Sometimes it’s really annoying when you can’t be in a few places at once. This definitely came up last week, as I began following from London a very lively Twitter stream from the United Nations Development Programme aka UNDP’s #inno2013 event, in Montenegro. I’m not even sure if that’s its official name – but #inno2013 was a great hashtag to follow for a few days. The event was attended by my Twitter pal and expert on government innovation @dominiccampbell, along with numerous other people I follow through Twitter such as @gquaggiotto and @marclepage. So I got good insights as things unfurled.
In addition to seeing people discussing UNDP’s use of Akvo Really Simple Reporting (RSR) and FLOW used by people such as @jurakhrapunov, @laylo_fotikh and others in its Central and Eastern European team, I began to learn how UNDP is exploring user-led innovation in development, with a dedicated website on that theme.
They say if you’re not at the party, at least get talked about at the party. So from an Akvo perspective, @bjelkeman and I were really excited to hear via Twitter UNDP’s work with Akvo specifically mentioned in a video address to the event by Helen Clark, Administrator of UNDP.
For non-UN or government types, don’t be put-off by the “administrator” job title. Helen Clark leads UNDP, having served as the Prime Minister of New Zealand for three terms – you can see more about her background over on Wikipedia. She’s also a very active user of Twitter at @HelenClarkUNDP.
Helen talks about Akvo at 3.48 – 4.09:
“We do aim to make the results of our work visible quickly. Through real time monitoring, and reporting, and quick feedback loops. The Akvo project monitoring and reporting system, which some of our projects are using, enables us to bring complex networks of projects online and share progress with everyone involved and anyone who is interested.”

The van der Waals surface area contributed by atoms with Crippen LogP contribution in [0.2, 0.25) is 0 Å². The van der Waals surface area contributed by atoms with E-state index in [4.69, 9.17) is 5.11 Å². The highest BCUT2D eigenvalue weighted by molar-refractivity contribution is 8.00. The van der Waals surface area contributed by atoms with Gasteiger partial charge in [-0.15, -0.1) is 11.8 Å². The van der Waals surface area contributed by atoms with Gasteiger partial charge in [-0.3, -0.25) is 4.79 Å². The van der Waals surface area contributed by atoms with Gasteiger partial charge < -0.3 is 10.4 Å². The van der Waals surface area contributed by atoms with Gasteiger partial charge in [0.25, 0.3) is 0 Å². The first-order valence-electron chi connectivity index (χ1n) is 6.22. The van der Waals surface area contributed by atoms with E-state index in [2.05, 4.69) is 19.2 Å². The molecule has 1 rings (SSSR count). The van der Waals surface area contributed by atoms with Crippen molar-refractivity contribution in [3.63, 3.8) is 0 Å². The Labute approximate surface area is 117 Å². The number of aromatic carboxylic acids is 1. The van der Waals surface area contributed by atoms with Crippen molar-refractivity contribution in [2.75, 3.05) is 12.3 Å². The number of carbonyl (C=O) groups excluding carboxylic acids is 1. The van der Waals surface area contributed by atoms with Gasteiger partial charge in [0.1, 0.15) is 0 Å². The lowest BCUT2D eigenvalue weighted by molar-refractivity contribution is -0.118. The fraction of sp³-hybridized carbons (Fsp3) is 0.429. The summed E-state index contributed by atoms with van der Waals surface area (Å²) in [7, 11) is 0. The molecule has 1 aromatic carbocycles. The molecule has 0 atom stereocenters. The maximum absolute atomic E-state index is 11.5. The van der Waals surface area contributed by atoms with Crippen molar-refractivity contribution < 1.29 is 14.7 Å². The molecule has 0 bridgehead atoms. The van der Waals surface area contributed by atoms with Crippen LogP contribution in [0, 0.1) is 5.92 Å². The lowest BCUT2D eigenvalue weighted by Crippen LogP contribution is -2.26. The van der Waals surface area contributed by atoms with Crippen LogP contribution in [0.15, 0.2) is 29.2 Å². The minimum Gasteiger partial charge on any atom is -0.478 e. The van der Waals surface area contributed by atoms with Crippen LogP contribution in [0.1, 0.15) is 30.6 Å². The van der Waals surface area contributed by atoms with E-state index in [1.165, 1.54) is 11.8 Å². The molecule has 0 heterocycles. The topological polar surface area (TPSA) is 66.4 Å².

You can watch the video address below:
One of the most rewarding aspects of my work is getting to know some of the people bringing about change in complex bureaucracies that were designed by previous generations to solve problems they saw at the time. Adapting things to today requires a level of patience and determination that personally I’m in awe of, because it’s so easy in such situations to defend no-change or the easy-option.
Less than five years ago, those of us who believed in the power of Twitter would turn up at events and feel like lonely freaks. “Oh, is that the thing where people say what they’re eating for breakfast? I don’t have time to use Twitter – I’m too busy doing real work.”
But Twitter is now an amazingly powerful tool to follow what this generation of people are doing around the world, and watch them engage together and with outsiders at events and day-to-day. Things are really opening up. We have a great few years ahead of us together. I think we’re beginning to see the idea of what gets eaten for breakfast turned on its head.Mark Charmer is a co-founder of Akvo, and director of communications.
p.s. This has to be my favourite #inno2013 tweet, by @alberto_cottica (cc @dominiccampbell).